The second round of Democratic presidential debates –with 20 candidates — is upon us. The top tier candidates are mingled, hopefully for the last time, with the unserious, barely-registering crowd of Democrats who are going to bow out anyway in the coming weeks and months.
The first night of the CNN-hosted debate, on Tuesday, will feature Elizabeth Warren, Sen. Bernie Sanders, Mayor Pete Buttigieg, and Beto O’Rourke. Joe Biden, Kamala Harris, and Julián Castro are on Wednesday night.
Both Texans O’Rourke and Castro have so far struggled to gain traction in the overly crowded field, but there are six months until the first votes are cast in the Iowa caucuses. There is still an opportunity for an O’Rourke comeback story and for Castro to make a mark nationally. And both are hiring like they’re in it for the long haul.
Democratic primary voters continue to say electability — beating Donald Trump — is more important to them than ideological purity, or agreeing with a candidate on all the issues.
Matt Angle, a Democratic political strategist and founder of the Texas-based PAC Lone Star Project, told The Signal that in order to stand out on the debate stage, O’Rourke and Castro would both need to show that they can take a punch from Donald Trump and deliver one as well.
“These candidates have to demonstrate not only that they can best each other, but that they can beat Donald Trump, and that they won’t allow him to pigeonhole them ideologically or attack them personally,” Angle said.
Showing, he said, the candidates can go head to head with the president during the general election in November is on most voters’ minds.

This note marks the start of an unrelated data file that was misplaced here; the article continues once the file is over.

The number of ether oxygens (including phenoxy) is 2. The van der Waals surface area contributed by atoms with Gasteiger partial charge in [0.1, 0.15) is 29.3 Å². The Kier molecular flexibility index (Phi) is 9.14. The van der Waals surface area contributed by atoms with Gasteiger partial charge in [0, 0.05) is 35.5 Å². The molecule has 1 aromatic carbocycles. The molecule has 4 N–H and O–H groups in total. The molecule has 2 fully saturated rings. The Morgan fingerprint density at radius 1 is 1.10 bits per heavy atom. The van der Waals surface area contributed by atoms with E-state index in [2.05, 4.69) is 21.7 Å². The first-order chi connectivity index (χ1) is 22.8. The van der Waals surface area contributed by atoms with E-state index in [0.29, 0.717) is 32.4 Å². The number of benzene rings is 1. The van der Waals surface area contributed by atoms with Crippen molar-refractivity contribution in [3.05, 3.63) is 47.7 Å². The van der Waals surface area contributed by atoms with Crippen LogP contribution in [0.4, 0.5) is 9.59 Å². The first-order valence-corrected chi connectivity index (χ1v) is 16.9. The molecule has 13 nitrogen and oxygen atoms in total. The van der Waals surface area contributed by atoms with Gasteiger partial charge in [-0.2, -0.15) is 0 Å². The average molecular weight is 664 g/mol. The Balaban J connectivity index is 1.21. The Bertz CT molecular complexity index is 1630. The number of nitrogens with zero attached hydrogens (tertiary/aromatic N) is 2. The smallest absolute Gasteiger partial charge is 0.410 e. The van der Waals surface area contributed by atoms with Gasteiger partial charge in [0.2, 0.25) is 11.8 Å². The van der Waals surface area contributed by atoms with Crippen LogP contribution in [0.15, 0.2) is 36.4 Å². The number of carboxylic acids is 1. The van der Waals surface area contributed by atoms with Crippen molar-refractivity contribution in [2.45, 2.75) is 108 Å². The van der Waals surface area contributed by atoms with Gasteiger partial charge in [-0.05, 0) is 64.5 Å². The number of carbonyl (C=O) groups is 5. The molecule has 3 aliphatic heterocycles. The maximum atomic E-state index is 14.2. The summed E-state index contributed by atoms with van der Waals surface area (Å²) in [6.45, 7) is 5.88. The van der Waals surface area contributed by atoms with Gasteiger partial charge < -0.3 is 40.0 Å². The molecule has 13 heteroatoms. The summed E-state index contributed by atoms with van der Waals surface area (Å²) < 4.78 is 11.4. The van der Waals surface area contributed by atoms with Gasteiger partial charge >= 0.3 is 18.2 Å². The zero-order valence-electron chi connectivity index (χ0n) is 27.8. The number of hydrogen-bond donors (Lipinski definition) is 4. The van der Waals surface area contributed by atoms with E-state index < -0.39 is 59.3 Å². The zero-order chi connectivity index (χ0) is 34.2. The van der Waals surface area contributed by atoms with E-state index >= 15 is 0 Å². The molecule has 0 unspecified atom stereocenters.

During the last debate, Harris took on Biden on the issue of race, showcasing her ability to smartly land a punch. Castro did the same to O’Rourke on the issue of immigration.
Politely but forcefully taking on a Democratic rival also ensures much-needed press attention for most of the candidates on the stage who don’t have high name ID or are struggling in the polls.
Brandon Rottinghaus, political scientist at the University of Houston, said Castro needed to break any impression that he might be a one-note candidate who only focuses on immigration, though Rottinghaus believes immigration would still play a central role in next week’s debate.
Earlier this week, O’Rourke appeared on Late Night with Seth Meyers, calling Trump a “bully.”
“My task [for the debate] is to define this as a moment of truth,” O’Rourke said on the show. “You’ve got somebody holding mass rallies saying ‘send them back,’ someone who is locking up kids in cages,” referring to the migrant detention centers.
Also this week on PBS’ Firing Line with Margaret Hoover, Castro indicated he may have to challenge Biden on immigration at the debate. The former San Antonio mayor anticipates defending his proposal to decriminalize border crossings.
“I don’t think I’m going to have a choice,” Castro said. “I absolutely will defend” the policy, “with Vice President Biden or with anybody else.”
The Trump campaign continues to spend the most in digital advertising in Texas, a sign — along with polls showing Biden either beats or ties Trump —the state is not safe for this Republican president.
An aggregate of recent polls compiled by RealClearPolitics shows O’Rourke at 2.8% in the polls and Castro at 1 percent. Both O’Rourke and Castro campaigns has expanded their campaign teams in recent weeks. Biden continues to be the frontrunner in the race.
The third round of Democratic primary debates is in Houston this September.